So unless a ready-made high tech method is available or obviously easy for you to create, you should always start by considering paper-and-pencil methods. You should do something more complicated only if it will really save time, or will really make it possible for you to do something that is essentially impossible to do by hand. There's no point in spending days (or weeks or months) in writing and testing a program to save yourself a few hours of work.

If you're studying a rarer phenomenon, you may want to find a way to zero in on the cases of interest to you before doing your diagnosis and deploying your highlighter or your pencil-and-tally-sheet. In the next sections, we'll discuss some (low- and high-tech) ways of doing this.

"Low Tech" Methods

Human Annotation

Instead of using colored markers or other low-tech forms of "tagging" and counting, we could use a program like Anafora, Knowtator, or BRAT, which allow us to assign tags to regions of text, define relations among tagged regions, and so on. It's not entirely trivial to learn to set one of these systems up for a new task; and when you've done it, the actual annotation process is likely to be somewhat slower than the colored-pens method.

Someday, someone will create an annotation system of this kind whose out-of-the-box experience is easy -- comparable, say, to Praat for speech analysis. Meanwhile, unless you're in an environment where someone has already installed a system of this kind, a method with lower start-up costs would be to tag regions with colors or other attributes in a document editor, e.g. in a Google Drive document. If you then save such a document as HTML, the relevant regions of the document will be marked with something like
<span class="c1">marked region</span>

<span>The north-eastern quarter of the continent of Africa </span><span class="c1">is drained and watered</span><span> by the Nile. Among and about the headstreams and tributaries of this mighty river </span><span class="c0">lie</span><span> the wide and fertile provinces of the Egyptian Soudan. Situated in the very centre of the land, these remote regions </span><span class="c1">are on every side divided </span><span>from the seas by five hundred miles of mountain, swamp, or desert. The great river </span><span class="c5">is</span><span> their only means of growth, their only channel of progress. It </span><span class="c5">is</span><span> by the Nile alone that their commerce </span><span class="c0">can reach</span><span> the outer markets, or European civilisation </span><span class="c0">can penetrate</span><span>&nbsp;the inner darkness. The Soudan </span><span class="c1">is joined</span><span> to Egypt by the Nile, as a diver </span><span class="c1">is connected</span><span> with the surface by his air-pipe. Without it there </span><span class="c5">is</span><span> only suffocation. </span>

This is quite analogous to the way that more specialized annotation systems represent such annotations in their output files.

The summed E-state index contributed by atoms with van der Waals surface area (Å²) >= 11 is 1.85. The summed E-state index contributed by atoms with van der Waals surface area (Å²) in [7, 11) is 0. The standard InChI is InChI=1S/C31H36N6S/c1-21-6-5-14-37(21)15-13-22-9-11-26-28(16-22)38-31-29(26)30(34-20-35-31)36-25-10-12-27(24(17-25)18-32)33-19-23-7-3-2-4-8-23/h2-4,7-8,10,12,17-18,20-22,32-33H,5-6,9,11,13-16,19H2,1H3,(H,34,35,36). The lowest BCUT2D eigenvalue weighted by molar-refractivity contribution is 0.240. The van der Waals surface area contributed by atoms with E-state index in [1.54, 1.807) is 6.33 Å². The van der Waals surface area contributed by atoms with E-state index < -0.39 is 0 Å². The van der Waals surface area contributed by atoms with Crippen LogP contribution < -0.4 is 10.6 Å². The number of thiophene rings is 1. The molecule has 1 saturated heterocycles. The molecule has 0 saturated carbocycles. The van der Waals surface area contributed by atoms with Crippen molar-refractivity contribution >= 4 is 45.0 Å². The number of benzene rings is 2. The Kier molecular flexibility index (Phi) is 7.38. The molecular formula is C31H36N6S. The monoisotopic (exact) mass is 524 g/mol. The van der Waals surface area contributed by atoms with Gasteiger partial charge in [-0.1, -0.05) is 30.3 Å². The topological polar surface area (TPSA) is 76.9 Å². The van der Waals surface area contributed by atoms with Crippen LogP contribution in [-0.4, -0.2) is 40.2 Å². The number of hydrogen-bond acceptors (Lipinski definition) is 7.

Alternatively -- and even more simply -- you could insert bits of annotation-text into the document yourself. Thus in the example we've been considering, we could stick in tags like /P ("passive"), /AI ("active intransitive"), /AT ("active transitive"), /C ("copula"), etc. And while we're at it, we could put every sentence on a separate line:

The north-eastern quarter of the continent of Africa is/P drained and watered by the Nile.
Among and about the headstreams and tributaries of this mighty river lie/AI the wide and fertile provinces of the Egyptian Soudan.
Situated in the very centre of the land, these remote regions are/P on every side divided from the seas by five hundred miles of mountain, swamp, or desert.
The great river is/C their only means of growth, their only channel of progress.
It is by the Nile alone that their commerce can reach/AT the outer markets, or European civilisation can penetrate/AT the inner darkness.
The Soudan is/P joined to Egypt by the Nile, as a diver is/P connected with the surface by his air-pipe.
Without it there is/E only suffocation.
Aut Nilus, aut nihil!

You're still going to need a bit of simple programming to count the various annotation types, characterize their environments, or whatever -- but this really will be a simple sort of program.

An approach of this kind has a few advantages:

(1) You can set up to correct or extend the output of an automatic analyzer, which in some cases may speed the process up quite a bit.

(2) Because these systems leave you with "machine readable" annotations, you can count and re-count things in flexible ways (if you can write simple programs to parse the output format).

(3) If you're interested in applying "machine learning" to build or improve automatic analysis, the output is fairly easy to adapt for use as training data.

(4) Such systems may make it easier to recruit others to help you.

Automatic Annotation